The new fire station has also taken into consideration the developments planned nearby, like the redevelopment of Isaac Newton Square just behind the station.
“[This fire station] is in the Reston comprehensive plan for this area,” said Stone, “So we’ve met with the developer before to make sure they’re aware of it, so when their rezoning application goes through [to Fairfax County] it will go through our agency for review.”
As the area becomes increasingly crowded, Stone said it’s important to ensure the vehicles can quickly and safely enter and exit the station.
“This is going to be a drive-through station,” said Stone, meaning fire trucks will be able to leave from either a south or north entrance to the station. “When the development happens behind us at Isaac Newton they are going to work with us to make sure we can access the rear of the station.”
Stone also said the station development is keeping in mind the planned bridge over Wiehle Avenue which will be adjacent to the fire station. That bridge is planned to be built by October 2022.
“We’re ahead of their schedule,” said Stone, “so we’re coordinating construction so that they don’t disturb our operations.”
The “road from nowhere” is a household term among Restonians who are abreast of the day-to-day happenings in local development and land use. The conceptual road, which runs from the Isaac Newton Square property to American Dream Way, cuts straight through an open space resource that local grassroots groups are trying to protect from development: Hidden Creek Country Club.
There are no plans on the books to build the road. But the presence of the line in Reston’s Comprehensive Plan has some scratching there heads: Where did this road come from? And what does it mean for the golf course?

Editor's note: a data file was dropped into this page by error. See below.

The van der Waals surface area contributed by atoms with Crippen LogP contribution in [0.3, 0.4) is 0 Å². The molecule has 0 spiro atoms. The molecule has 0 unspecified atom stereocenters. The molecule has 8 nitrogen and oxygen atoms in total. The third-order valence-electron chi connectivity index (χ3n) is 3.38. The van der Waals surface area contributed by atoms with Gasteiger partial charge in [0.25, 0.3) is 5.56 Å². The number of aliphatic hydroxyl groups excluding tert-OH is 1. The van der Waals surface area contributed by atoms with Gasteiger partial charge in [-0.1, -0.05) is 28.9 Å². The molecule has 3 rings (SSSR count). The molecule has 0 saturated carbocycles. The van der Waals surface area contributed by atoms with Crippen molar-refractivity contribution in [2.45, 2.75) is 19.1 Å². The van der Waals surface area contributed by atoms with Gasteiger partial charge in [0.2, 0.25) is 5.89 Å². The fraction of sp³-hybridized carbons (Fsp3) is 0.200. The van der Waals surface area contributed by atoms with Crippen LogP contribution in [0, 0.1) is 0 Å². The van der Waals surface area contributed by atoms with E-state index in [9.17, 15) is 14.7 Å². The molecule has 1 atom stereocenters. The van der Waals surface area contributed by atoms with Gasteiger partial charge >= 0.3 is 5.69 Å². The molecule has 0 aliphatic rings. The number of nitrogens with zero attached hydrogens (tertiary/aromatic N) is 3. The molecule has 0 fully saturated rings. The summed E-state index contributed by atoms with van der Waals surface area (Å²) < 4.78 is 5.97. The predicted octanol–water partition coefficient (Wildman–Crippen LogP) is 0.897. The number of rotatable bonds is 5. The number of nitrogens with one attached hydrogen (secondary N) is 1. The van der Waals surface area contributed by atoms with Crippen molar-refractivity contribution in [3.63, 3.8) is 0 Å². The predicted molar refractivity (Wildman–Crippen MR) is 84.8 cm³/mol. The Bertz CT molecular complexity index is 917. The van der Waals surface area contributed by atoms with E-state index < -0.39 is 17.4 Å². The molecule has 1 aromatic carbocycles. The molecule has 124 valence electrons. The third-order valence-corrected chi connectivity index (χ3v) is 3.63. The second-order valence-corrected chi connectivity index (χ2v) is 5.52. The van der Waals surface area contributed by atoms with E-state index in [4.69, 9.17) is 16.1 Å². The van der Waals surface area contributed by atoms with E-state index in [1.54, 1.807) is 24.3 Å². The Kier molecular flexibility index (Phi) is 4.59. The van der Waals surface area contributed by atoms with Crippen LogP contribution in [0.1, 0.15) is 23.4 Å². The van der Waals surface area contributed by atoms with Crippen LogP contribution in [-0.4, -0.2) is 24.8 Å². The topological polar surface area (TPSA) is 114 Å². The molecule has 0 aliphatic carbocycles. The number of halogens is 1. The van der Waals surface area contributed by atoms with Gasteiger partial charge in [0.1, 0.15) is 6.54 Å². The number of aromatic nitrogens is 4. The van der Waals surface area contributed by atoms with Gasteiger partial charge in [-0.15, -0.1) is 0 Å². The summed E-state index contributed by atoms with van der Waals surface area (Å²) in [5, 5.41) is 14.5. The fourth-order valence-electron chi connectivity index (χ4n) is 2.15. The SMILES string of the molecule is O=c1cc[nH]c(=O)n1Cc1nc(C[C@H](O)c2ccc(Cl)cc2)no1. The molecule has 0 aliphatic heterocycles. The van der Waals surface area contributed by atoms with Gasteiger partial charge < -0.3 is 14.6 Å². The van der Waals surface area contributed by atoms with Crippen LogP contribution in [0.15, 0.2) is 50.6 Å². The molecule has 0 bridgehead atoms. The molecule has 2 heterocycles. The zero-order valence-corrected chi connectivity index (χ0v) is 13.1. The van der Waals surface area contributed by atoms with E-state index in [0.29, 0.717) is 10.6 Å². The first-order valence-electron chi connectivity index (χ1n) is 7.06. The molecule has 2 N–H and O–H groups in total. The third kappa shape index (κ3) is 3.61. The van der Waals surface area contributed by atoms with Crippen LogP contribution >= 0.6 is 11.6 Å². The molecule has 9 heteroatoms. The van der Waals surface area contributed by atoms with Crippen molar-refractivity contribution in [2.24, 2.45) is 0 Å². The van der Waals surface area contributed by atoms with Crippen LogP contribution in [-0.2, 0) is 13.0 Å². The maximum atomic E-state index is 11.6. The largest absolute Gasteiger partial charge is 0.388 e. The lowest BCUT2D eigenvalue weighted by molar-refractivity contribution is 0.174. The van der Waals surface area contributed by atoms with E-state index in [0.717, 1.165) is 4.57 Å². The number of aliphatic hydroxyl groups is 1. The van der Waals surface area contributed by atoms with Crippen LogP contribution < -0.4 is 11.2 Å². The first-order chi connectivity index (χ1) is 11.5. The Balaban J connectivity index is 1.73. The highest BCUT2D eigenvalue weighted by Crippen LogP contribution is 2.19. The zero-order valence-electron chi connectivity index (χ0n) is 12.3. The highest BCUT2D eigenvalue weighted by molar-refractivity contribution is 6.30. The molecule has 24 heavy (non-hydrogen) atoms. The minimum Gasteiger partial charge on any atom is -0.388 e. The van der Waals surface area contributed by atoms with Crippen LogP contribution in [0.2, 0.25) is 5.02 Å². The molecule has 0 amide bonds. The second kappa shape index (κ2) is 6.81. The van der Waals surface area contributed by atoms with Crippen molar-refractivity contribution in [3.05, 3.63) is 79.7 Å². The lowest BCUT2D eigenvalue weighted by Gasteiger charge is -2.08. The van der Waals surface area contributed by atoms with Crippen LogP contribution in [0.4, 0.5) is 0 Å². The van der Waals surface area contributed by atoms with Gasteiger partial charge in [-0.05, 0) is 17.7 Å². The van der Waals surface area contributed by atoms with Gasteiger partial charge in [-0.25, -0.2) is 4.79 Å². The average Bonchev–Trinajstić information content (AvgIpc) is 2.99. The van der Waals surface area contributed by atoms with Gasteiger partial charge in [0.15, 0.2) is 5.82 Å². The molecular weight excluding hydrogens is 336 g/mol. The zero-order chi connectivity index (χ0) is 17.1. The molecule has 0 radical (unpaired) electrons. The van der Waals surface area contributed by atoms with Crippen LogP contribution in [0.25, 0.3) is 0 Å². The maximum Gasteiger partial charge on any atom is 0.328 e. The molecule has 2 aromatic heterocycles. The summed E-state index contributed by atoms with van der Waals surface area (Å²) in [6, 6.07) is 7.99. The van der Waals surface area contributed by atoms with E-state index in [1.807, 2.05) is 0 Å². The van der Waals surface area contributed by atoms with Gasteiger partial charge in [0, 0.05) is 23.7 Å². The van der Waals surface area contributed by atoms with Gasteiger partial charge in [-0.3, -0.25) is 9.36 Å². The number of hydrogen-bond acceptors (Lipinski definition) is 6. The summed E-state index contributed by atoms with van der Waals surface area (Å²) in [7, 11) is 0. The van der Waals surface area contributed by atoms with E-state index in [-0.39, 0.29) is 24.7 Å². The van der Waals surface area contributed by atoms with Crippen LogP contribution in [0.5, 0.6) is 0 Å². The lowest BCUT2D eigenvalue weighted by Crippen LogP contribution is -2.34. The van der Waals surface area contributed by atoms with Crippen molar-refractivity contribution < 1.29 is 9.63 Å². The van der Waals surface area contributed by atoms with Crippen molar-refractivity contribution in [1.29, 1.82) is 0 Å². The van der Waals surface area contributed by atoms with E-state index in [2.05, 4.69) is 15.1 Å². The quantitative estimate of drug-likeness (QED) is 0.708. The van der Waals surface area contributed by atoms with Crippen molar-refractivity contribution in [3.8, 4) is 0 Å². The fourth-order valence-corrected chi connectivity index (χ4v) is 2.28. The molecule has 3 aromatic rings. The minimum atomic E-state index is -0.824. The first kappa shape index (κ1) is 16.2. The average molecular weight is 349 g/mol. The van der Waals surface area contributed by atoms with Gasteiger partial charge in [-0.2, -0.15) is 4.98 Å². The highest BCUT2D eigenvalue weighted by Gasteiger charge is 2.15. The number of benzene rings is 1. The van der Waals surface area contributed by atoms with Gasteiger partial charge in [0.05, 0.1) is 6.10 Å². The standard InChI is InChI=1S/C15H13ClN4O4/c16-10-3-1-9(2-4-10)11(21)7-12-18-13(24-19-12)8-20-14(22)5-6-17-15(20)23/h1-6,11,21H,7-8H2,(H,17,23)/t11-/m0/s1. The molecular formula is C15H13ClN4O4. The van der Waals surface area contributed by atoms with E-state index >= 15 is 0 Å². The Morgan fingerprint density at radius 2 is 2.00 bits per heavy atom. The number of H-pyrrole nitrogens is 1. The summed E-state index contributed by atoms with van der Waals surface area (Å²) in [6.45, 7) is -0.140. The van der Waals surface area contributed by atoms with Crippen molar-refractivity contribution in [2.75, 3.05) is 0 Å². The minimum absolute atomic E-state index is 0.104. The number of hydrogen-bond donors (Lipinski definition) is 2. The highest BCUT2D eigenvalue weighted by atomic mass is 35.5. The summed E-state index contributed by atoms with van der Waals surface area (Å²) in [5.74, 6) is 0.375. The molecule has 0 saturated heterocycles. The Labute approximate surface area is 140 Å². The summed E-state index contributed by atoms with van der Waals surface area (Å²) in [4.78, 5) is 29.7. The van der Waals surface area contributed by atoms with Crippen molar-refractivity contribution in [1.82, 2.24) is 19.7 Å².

County officials say the road is entirely conceptual in nature, but could possibly be needed to improve connectivity if planned redevelopment happens in the Isaac Newtown Square area. The road could also relieve congestion at the intersection of Sunset Hills Road and Wiehle Avenue by serving as an alternative route to Sunset Hills Road, according to Robin Geiger of the Fairfax County Department of Transportation.
Geiger stressed the road has not been designed and if it is — whether through private development or through a public project — the community will have multiple opportunities to provide their feedback. The county will also work through the potential impacts to the golf course or environmentally-sensitive land in the area.
No development applications have been submitted for the Isaac Newton property to date. In May 2016, however, an application to develop a nearby three-acre site at 11480 Sunset Hills Road into an apartment building was indefinitely deferred.
But grassroots groups like Rescue Reston, which actively led efforts to stop the redevelopment of Reston National Golf Course and pledge to do the same for Hidden Creek Country Club, want the planned road connection removed from the comprehensive plan’s map. Its presence suggests the disruption of the golf course, which is one of two in Reston that the plan intends to protect.
In February, then-Reston Association CEO Cate Fulkerson requested that the county remove the line from the Reston Master Plan. Similar requests from community members surfaced again in recent workgroup sessions with county officials this month.
But county staff have remained reluctant to remove the road, noting that the conceptual road shows the intention of connecting the grid of streets with American Dream Way.
“As with any new roadway design, the county will work to minimize negative impacts on existing uses and the environment. In staff’s view, the planned road being shown as part of the conceptual street network does not negatively affect the viability of the Hidden Creek Golf Course,” Geiger said.
Despite assurances, some concerns remain, especially as Wheelock Communities engages with community stakeholders to determine the future of the golf course. No redevelopment plans have been formally proposed yet.
Photo via Google Earth